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Google engineer Lindholm: 'I had little involvement in Android'

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Java One
Java One

As anticipated, today's schedule in the copyright phase of the Oracle v. Google infringement case included testimony from Tim Lindholm. Lindholm joined Google as a software engineer in 2005 and has gained some notoriety as the author of the 2010 email allegedly attempting to convince Android chief Andy Rubin that officially licensing Java was the best solution for Android:

"What we've actually been asked to do (by Larry and Sergei) is to investigate what technical alternatives exist to Java for Android and Chrome. We've been over a bunch of these, and think they all suck. We conclude that we need to negotiate a license for Java under the terms we need."

Oracle started out with the standard questions on Lindholm's background — namely, his history at Sun Microsystems working with the Java language. A little research of our own shows that Lindholm worked for Sun Microsystems for seven years, prior to joining Google, where he apparently contributed to the creation of the Java programming language, including the Java Micro Edition adapted to run on mobile devices.

"We've been over a bunch of these, and think they all suck. We conclude that we need to negotiate a license for Java under the terms we need."

Lindholm went on to testify that he did meet with Andy Rubin once while at Sun, when Android was still an independent start-up. As expected, though, it didn't take Oracle long to get to the 2010 email. However, the substance of his testimony so far is a little unexpected.

"it was not a license specifically from anybody."

When asked about whether his email was advising Rubin that they needed to negotiate a Java license with Oracle, his answer was simply "No." He went on to explain that "it was not a license specifically from anybody" and that he "had very little involvement in Android." While Lindholm's interpretation of the email didn't come across as particularly evasive in the courtroom, it certainly seemed to be a narrowly-defined response in light of his later statements that he had in fact worked with the Android team for more than a year. It's likely Oracle will just let the jury decide whether they believe him.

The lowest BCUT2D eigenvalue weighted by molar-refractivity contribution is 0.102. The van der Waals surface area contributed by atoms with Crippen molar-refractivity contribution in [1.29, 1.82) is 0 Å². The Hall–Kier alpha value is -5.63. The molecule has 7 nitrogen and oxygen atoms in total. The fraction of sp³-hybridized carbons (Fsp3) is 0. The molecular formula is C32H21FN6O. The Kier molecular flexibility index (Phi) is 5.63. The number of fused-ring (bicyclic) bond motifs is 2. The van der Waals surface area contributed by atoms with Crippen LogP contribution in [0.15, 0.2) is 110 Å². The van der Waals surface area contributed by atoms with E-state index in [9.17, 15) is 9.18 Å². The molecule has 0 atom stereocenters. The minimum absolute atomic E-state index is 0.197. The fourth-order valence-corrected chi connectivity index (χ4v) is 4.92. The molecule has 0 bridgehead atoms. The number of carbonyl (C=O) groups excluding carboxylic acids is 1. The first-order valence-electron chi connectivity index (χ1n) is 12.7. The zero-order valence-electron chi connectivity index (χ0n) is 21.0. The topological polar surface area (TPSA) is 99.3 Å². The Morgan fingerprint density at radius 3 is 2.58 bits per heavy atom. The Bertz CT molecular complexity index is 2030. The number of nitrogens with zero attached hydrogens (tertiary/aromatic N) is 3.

Google followed Oracle with its own questions regarding yet another email. In Lindholm's 2006 missive to Bill Coughran, then a Google employee himself, Lindholm refers to how he had been working with Andy Rubin to help "negotiate with my old team at Sun for a critical license." Lindholm characterized the email as simply a heads-up to his boss that he would be out of the office, and stated that the negotiations were for a potential partnership between Sun and Google that would have seen Sun's source code formerly integrated into Android. Obviously, the deal didn't end up happening. How Lindholm's explanation meshes with the rest of the emails is still a bit murky, but with Google working hard to refute the inferences of this and other internal communications we'll see if things clear up over time. We'll keep you posted.

Bryan Bishop contributed to this report.